There may have been earlier relationships between the families of Archibald Wilkinson, William E. Potts, William Browning, and David Johnston. Two of Archibald’s sons married girls from Monroe County. Neal K., the oldest son to accompany him on the migration, married Rebecca Johnston, daughter of David Johnston who was one of the original settlers of Monroe County. Alexander (Sandy), one of the younger sons, married Jane Adaline Potts, daughter of William A. Potts, who lived in the same district in Monroe County as David Johnston.
Early census records show David Johnston in Jasper County as early as 1800. He migrated there from Newberry District in South Carolina, which is just south of Cumberland and Robeson in North Carolina. Indeed, at times the county lines between North and South Carolina varied. There were also Wilkersons in Jasper County at this time, but no relationship has been proven. It is however interesting that the descendants of these Wilkersons were found living in the same areas of Long Cane, Georgia as well as Chambers and Macon Counties in Alabama in future years. The Potts family was also in Jasper County then moved on to Monroe. Some eventually moved on to Troup and founded the Potts Store where later descendants of Archibald traded.
A common thread between these men may have been service in the Revolutionary War, for which frontier lands were often the reward for valor.
Archibald’s descendants attended the Long Cane Church. Tradition would indicate that Archibald and Margarett were buried on the family farm, which is now under West Point Lake. The Corp of Engineers moved the graves of Neal K, Rebecca, John, David, James, Elizabeth and Ezra to the cemetery at Long Cane Church. There are two unmarked graves there as well, perhaps those of Archibald and Margarett.
Marriages of the Children
As the family crossed the state, they may have made friends or visited with former friends from the Carolinas. As you can see, the children married six people from states through which the family would have journeyed on their trek from Robeson County to Troup County.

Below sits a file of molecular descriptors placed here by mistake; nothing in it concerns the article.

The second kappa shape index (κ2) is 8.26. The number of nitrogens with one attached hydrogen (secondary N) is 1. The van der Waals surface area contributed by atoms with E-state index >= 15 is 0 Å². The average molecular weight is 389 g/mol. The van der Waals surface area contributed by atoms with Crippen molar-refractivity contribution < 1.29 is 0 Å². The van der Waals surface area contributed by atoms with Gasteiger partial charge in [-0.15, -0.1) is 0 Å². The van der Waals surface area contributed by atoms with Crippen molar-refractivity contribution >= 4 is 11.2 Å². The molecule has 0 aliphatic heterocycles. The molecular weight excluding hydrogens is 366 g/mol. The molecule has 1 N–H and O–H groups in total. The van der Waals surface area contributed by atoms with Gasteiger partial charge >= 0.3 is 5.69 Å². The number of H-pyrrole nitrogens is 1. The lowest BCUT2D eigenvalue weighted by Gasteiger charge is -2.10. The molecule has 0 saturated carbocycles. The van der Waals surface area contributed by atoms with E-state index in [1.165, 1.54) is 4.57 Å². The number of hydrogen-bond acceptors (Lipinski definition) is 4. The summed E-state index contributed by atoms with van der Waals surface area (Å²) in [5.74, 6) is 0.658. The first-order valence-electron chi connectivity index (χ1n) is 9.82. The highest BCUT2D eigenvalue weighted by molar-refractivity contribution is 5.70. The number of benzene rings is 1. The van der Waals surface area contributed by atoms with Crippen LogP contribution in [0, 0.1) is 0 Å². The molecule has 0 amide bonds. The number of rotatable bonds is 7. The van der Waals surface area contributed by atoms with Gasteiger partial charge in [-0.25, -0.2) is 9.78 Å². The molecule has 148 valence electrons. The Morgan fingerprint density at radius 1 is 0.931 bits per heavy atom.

Archibald’s time in Troup County was short. He died intestate before 1829. He left behind ten children ranging from 24 years old to less than two years and a widow, Margarett. His possessions were handled by different administrators, including neighbors W.W. Carlisle and David B. Cameron. Three appraisers were appointed by the court to inventory his possessions. Records of the sale of his worldly goods to thirty different purchasers can be found in the Troup County Archives. His slaves, Mack, Sarah, Dick, Sealy (sp?), Harriet and Arthur were all purchased by the administrator of the estate, David B. Cameron, on November 25th, 1829, with the exception of Tempy who was retained by the widow. We might guess that she was the younger children’s nursemaid. It appears that Margarett must have been in her mid to late forties when she became a widow.
The family moved to the area just one year before the city of LaGrange was formed. The land that Archibald purchased was in the Long Cane District. Other nearby landowners included the Potts and Tatum families, whose properties were all adjacent to the Wilkinson land.
Most Scottish immigrants were Presbyterian, having sought to evade religious oppression in the old country. This is borne out by the fact that two of the older daughters who were in their late teens at the time were among the fourteen founding members of First Presbyterian Church of LaGrange in On March 21, 1829, ninety-five days after the town of LaGrange was chartered.
It is my theory that John had already married before the family left North Carolina and therefore did not make the trip to Georgia. After their father’s death, the remaining oldest children began to marry. First to marry were Flora and Margarett, who appear to have been very close. They were even married on the same day – August 24, 1830 in Troup County. The two sisters married young men from Morgan County, Georgia. Jane married James Cravey in December of 1830 and Neal K. married Rebecca Johnston of Monroe County, GA, on February 7th, 1831.
The land was rolling and beautiful with creeks and streams and the Chattahoochee River close by.
“Long before the white men came to this region the proud Creek Indians called it home. When the covered wagons arrived bringing settlers and merchants from northeast Georgia and the Carolinas, they found a warm welcome and a deep satisfaction in their decision to settle here.